Born to Run: A Hidden Tribe, Superathletes, and the Greatest Race the World has Never Seen
If you’re a runner, or have ever been a runner, you’ll love the book,"Born to Run." The author, Christopher McDougall, begins the journey in Mexico inspired by the Tarahumara, a tribe living in the Copper Canyons of Mexico, that live, eat and drink like they have for centuries. These people run endlessly, for fun and (most intriguing) in sandals! McDougall argues that these, largely unknown, people may be the best runners in the world and they have NO HEALTH ISSUES!
But the Tarahumara are not the only runners in this book and it doesn't take place only in Mexico. There are crazy stories about people that love running above all else, that drink wildly before insanely long runs, and run in climates and on terrain that few would ever consider. All of this is told as the story is woven into and out of nightlong races of incredible distances with unbelievable athletes often in dangerous areas.
Also interesting, McDougall explores the idea that humans are born to run, literally! He claims that running is a part of who we are, and in fact, at the core of our existence. He evaluates why our ancestors outlived the Neanderthals, and why today’s expensive running shoes actually increase a runner’s probability of getting hurt. It’s a great read… fun, entertaining and interesting.
Right now I’m reading,"The Complete Idiot's Guide to Vegan Living." It’s a good resource for anyone who might be considering becoming a vegan or has recently switched to a plant-based diet (like me). I think it’s written with the young, inexperienced cook in mind. Still, I found the information on vegan staples, hidden animal ingredients in food and beauty products, and the health benefits associated with a vegan diet all informative. The chapters are handy, the authors provide websites so the reader can find more information and products, and there are recipes (none of which I’ve tried yet) that look good. The authors cover a lot of information, most of it good, some of it open to discussion. For example, there is text in the book on vaccinations that I disagree with, but I know some would not. Personally, I'm not extreme in my beliefs or practices, but this book gave me plenty to think about. It's worth the read for those just starting out, but it should not be used as the only resource.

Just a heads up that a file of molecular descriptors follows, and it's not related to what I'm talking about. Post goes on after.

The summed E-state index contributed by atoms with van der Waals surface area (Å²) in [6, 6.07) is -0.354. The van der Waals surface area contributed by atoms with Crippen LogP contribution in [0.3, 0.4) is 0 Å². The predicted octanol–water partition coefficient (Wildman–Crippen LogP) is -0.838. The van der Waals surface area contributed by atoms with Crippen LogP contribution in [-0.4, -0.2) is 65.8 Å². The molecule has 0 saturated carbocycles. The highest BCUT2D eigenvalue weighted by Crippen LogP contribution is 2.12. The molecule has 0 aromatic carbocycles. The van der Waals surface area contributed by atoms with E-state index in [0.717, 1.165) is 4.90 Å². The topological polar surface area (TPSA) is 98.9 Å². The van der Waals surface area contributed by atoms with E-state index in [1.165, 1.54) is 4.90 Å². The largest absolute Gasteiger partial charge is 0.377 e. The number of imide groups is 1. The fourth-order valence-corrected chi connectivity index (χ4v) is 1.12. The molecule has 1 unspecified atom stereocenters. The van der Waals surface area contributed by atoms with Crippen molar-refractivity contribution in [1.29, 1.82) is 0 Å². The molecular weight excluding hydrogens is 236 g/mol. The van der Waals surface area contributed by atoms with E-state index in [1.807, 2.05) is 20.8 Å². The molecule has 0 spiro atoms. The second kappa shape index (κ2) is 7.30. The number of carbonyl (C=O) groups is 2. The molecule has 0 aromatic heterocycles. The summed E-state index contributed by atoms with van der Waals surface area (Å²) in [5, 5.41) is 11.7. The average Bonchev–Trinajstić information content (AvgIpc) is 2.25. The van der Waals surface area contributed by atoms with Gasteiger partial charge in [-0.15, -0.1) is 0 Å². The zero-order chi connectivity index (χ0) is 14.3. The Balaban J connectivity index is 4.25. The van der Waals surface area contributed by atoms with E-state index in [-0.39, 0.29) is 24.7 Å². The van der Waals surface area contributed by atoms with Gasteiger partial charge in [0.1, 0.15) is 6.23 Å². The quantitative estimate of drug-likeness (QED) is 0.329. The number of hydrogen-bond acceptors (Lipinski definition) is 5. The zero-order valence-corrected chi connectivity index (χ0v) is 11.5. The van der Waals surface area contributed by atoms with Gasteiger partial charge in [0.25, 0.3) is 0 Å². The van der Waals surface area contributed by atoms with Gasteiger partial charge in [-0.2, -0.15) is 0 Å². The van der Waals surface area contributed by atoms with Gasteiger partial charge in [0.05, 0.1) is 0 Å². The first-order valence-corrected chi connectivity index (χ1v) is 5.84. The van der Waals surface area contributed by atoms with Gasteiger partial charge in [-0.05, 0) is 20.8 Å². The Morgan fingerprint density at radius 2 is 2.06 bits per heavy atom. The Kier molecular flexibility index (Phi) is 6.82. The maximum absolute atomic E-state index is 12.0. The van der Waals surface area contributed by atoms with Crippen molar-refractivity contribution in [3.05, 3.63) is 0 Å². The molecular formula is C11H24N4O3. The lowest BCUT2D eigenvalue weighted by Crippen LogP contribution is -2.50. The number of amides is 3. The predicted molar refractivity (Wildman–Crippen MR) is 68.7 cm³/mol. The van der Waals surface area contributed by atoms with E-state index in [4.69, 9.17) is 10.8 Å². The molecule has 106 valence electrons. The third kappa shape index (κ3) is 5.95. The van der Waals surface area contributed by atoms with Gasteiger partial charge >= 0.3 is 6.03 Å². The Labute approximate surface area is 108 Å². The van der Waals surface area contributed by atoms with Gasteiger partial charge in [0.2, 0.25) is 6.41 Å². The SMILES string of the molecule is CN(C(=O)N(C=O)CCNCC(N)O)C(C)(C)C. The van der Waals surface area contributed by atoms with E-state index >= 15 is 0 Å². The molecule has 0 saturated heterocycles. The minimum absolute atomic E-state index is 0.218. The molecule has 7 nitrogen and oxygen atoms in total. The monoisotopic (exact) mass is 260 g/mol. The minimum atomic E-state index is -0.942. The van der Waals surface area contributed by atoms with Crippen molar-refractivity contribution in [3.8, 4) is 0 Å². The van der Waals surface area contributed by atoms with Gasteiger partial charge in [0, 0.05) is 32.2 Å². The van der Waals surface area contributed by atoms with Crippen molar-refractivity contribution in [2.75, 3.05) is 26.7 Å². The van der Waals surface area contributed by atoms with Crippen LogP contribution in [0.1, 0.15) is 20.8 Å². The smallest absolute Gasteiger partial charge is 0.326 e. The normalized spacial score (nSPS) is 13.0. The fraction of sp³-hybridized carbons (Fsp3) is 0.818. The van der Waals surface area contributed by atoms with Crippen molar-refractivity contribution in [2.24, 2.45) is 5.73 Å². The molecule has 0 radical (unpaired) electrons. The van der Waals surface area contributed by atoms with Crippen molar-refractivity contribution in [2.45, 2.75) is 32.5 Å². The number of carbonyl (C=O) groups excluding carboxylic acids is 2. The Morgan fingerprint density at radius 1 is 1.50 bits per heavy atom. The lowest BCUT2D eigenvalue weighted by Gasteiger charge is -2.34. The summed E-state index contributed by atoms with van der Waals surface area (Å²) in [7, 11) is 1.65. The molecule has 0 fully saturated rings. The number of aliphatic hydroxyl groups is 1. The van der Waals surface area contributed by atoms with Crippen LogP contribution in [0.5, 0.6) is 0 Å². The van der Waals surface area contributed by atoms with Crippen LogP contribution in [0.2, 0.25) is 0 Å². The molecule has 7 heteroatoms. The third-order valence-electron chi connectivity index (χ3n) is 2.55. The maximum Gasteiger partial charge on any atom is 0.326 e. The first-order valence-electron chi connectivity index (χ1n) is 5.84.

Thursday, February 18, 2010
Recently my husband and I drove to Traverse City to visit family. While we were there, my sister Susan and her husband took us to Oryana, a natural foods market and cooperative. What a wonderful “field trip” it turned out to be. This market is like a mini Whole Foods nestled in a quiet, quaint neighborhood of Traverse City.
Oryana is a small but focused market that has everything from bread to candles. So what is it focused on? Oryana is a market committed to providing healthy food, much of it locally produced. In fact, its Northern Michigan’s only certified organic retailer dedicated to supplying food that’s produced using eco-friendly methods.
At Oryana there's a great little restaurant called Lake Street Cafe. The café offers espresso, fresh juice, smoothies, and vegetarian & vegan sandwiches along with fresh baked goods. While we were there, my sister bought a vegan apple-walnut muffin. We shared this taste treat and WOW...I regretted not buying several myself! (Just look at the walnuts and that big slice of apple!! YUM!)
So if you’re planning a trip to Traverse City, and while there you find yourself hungry for some vegan fare, fear not. Just head to 260 East 10th Street. The phone number is 231.947.0191 and the web address is www.oryana.coop.
Go… You’ll thank me AND my sister.
Sunday, February 14, 2010